As the world becomes increasingly impacted by climate change, people are becoming ever more aware of their environmental footprint. Being environmentally friendly is now considered fashionable. In order to move with these new consumer priorities, many companies are participating in corporate ‘greenwashing’.
Greenwashing refers to the practice of using eco-friendly language or gestures to cover-up poor environmental behaviour. Companies do this to improve their public image, and help increase sales.
The term was first coined in the 1980s, and is often used to describe the actions of large corporations. However, it can also refer to governments, charities, and individual people.
Awareness of how we’re spending our money is increasing year on year. A 2015 study indicated that 66% of all consumers – 72% of consumers under the age of 20 – are willing to pay more for a product if they believe it to be ‘eco’.
As people become more intentional with their spending, corporate greenwashing will continue to increase. Therefore, it is more important than ever to see through the deception.
Carbon offsetting: the easy way out?
Carbon offsetting is one of the most popular ways companies attempt to greenwash their destructive practices. The term describes how wealthy companies attempt to ‘buy their way out of’ environmental trouble. They do this by purchasing carbon credits and investing money in renewable energy and sustainable projects.
This enables businesses to continue their harmful actions, whilst presenting a ‘green’ image to the public. However, the practice has recently come under fire. According to a 2016 European Commission report, only 2% of global projects funded by carbon credits are genuinely contributing to reducing emissions.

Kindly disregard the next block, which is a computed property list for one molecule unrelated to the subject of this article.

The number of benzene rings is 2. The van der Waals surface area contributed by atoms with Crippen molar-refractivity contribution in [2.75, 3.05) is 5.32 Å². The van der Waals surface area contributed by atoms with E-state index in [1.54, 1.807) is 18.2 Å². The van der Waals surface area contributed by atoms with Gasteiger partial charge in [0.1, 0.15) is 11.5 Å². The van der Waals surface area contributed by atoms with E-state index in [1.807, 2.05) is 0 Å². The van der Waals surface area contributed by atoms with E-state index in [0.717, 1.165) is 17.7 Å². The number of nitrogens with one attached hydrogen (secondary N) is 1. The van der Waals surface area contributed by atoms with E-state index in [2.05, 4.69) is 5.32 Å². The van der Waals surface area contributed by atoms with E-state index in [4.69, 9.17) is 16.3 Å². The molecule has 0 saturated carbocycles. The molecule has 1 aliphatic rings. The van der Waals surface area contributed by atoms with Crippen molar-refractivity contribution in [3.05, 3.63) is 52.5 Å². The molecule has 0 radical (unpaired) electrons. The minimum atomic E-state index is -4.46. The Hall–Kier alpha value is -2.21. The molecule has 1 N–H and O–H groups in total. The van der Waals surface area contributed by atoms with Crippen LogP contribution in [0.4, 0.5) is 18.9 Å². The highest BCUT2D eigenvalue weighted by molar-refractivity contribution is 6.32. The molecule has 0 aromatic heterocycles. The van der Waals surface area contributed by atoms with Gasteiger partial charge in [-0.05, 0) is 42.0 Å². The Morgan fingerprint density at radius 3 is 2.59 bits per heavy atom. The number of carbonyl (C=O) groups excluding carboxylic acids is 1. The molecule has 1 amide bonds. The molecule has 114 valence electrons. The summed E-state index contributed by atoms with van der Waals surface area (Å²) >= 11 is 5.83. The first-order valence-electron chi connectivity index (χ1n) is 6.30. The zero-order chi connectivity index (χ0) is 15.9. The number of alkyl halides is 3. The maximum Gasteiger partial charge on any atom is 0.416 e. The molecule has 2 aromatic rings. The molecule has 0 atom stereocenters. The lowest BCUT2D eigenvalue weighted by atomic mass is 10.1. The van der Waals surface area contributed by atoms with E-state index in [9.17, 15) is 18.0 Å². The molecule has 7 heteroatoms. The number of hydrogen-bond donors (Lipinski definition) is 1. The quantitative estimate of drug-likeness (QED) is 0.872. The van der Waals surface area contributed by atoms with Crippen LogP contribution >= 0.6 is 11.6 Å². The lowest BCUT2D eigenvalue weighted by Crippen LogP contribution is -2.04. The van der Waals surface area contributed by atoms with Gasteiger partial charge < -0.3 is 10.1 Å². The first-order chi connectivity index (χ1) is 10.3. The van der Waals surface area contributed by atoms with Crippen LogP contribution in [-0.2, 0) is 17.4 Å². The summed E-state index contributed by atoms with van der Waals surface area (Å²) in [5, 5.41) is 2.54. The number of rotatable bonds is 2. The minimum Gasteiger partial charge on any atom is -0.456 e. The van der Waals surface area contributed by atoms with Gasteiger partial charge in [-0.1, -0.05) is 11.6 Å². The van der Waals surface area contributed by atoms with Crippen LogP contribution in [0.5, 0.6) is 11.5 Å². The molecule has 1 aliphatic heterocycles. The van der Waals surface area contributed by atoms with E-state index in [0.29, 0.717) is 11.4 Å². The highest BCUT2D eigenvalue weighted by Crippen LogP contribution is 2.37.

Google has claimed to be carbon neutral for the past thirteen years. It has relied heavily on carbon offsetting to excuse its high carbon emissions, instead of adapting its business practices.
Furthermore, when claiming to be carbon neutral, Google has only taken into account the facilities they own. They exclude any reference to the shipping of its products or the factories required for production. Therefore, for Google, and many other companies, being carbon neutral can be little more than an effective tagline.
Rename an arena and all is forgiven?
The proposal that Amazon’s business practices are incredibly damaging to the environment is hardly a new one. According to a 2018 study conducted by Amazon itself, the company admitted to releasing as much carbon dioxide annually as the whole of Norway. To combat this, Amazon founder Jeff Bezos’ has pledged to ensure Amazon is net-zero carbon by 2040.
In the wake of his climate pledge, Bezos also bought the KeyArena in Seattle, renaming it Climate Pledge Arena. He plans to make it the first American stadium to be powered entirely by renewable electricity. However, this declaration coincided with reports of silencing attempts on Amazon employee-led environmental groups, and a 15% increase in Amazon carbon emissions in the past year. Critics have said these pledges and grand gestures seem to equate to little more than a greenwashing PR stunt.
A smokescreen of words
In January 2020, Microsoft proudly announced an ambitious goal of being carbon-negative by 2030. They aim to do this by removing as much carbon from the atmosphere as Microsoft has emitted since 1975.